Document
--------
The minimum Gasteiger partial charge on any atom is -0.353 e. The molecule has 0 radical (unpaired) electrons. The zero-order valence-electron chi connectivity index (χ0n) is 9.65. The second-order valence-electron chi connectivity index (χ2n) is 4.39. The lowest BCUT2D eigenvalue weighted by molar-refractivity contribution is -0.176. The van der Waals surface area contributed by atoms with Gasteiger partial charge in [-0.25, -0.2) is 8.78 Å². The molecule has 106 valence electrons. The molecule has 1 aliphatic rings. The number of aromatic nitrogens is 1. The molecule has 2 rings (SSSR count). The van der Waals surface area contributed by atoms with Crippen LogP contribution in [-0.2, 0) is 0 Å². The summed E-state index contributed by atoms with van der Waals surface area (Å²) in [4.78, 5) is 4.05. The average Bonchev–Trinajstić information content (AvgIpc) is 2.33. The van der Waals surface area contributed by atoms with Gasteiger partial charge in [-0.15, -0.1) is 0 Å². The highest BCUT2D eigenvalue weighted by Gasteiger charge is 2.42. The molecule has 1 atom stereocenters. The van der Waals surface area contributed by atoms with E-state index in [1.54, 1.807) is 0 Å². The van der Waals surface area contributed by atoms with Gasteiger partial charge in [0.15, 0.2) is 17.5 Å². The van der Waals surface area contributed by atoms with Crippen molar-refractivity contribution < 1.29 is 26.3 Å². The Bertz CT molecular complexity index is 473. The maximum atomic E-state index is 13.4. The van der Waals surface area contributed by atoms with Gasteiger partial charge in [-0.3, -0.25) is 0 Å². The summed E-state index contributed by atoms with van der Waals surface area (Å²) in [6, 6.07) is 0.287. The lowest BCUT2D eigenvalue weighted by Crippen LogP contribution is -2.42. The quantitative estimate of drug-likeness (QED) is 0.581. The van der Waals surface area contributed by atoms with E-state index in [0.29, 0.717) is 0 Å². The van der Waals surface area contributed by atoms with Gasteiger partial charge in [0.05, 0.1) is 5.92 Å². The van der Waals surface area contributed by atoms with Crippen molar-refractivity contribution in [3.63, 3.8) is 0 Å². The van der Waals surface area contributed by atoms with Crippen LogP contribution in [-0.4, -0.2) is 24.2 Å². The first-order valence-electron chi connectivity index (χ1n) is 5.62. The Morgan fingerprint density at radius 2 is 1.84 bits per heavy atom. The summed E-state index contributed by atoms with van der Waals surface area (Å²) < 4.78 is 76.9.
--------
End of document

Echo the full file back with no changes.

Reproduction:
The minimum Gasteiger partial charge on any atom is -0.353 e. The molecule has 0 radical (unpaired) electrons. The zero-order valence-electron chi connectivity index (χ0n) is 9.65. The second-order valence-electron chi connectivity index (χ2n) is 4.39. The lowest BCUT2D eigenvalue weighted by molar-refractivity contribution is -0.176. The van der Waals surface area contributed by atoms with Gasteiger partial charge in [-0.25, -0.2) is 8.78 Å². The molecule has 106 valence electrons. The molecule has 1 aliphatic rings. The number of aromatic nitrogens is 1. The molecule has 2 rings (SSSR count). The van der Waals surface area contributed by atoms with Crippen LogP contribution in [-0.2, 0) is 0 Å². The summed E-state index contributed by atoms with van der Waals surface area (Å²) in [4.78, 5) is 4.05. The average Bonchev–Trinajstić information content (AvgIpc) is 2.33. The van der Waals surface area contributed by atoms with Gasteiger partial charge in [-0.15, -0.1) is 0 Å². The highest BCUT2D eigenvalue weighted by Gasteiger charge is 2.42. The molecule has 1 atom stereocenters. The van der Waals surface area contributed by atoms with E-state index in [1.54, 1.807) is 0 Å². The van der Waals surface area contributed by atoms with Gasteiger partial charge in [0.15, 0.2) is 17.5 Å². The van der Waals surface area contributed by atoms with Crippen molar-refractivity contribution < 1.29 is 26.3 Å². The Bertz CT molecular complexity index is 473. The maximum atomic E-state index is 13.4. The van der Waals surface area contributed by atoms with Gasteiger partial charge in [-0.3, -0.25) is 0 Å². The summed E-state index contributed by atoms with van der Waals surface area (Å²) in [6, 6.07) is 0.287. The lowest BCUT2D eigenvalue weighted by Crippen LogP contribution is -2.42. The quantitative estimate of drug-likeness (QED) is 0.581. The van der Waals surface area contributed by atoms with E-state index in [0.29, 0.717) is 0 Å². The van der Waals surface area contributed by atoms with Gasteiger partial charge in [0.05, 0.1) is 5.92 Å². The van der Waals surface area contributed by atoms with Crippen molar-refractivity contribution in [3.63, 3.8) is 0 Å². The van der Waals surface area contributed by atoms with Crippen LogP contribution in [-0.4, -0.2) is 24.2 Å². The first-order valence-electron chi connectivity index (χ1n) is 5.62. The Morgan fingerprint density at radius 2 is 1.84 bits per heavy atom. The summed E-state index contributed by atoms with van der Waals surface area (Å²) < 4.78 is 76.9.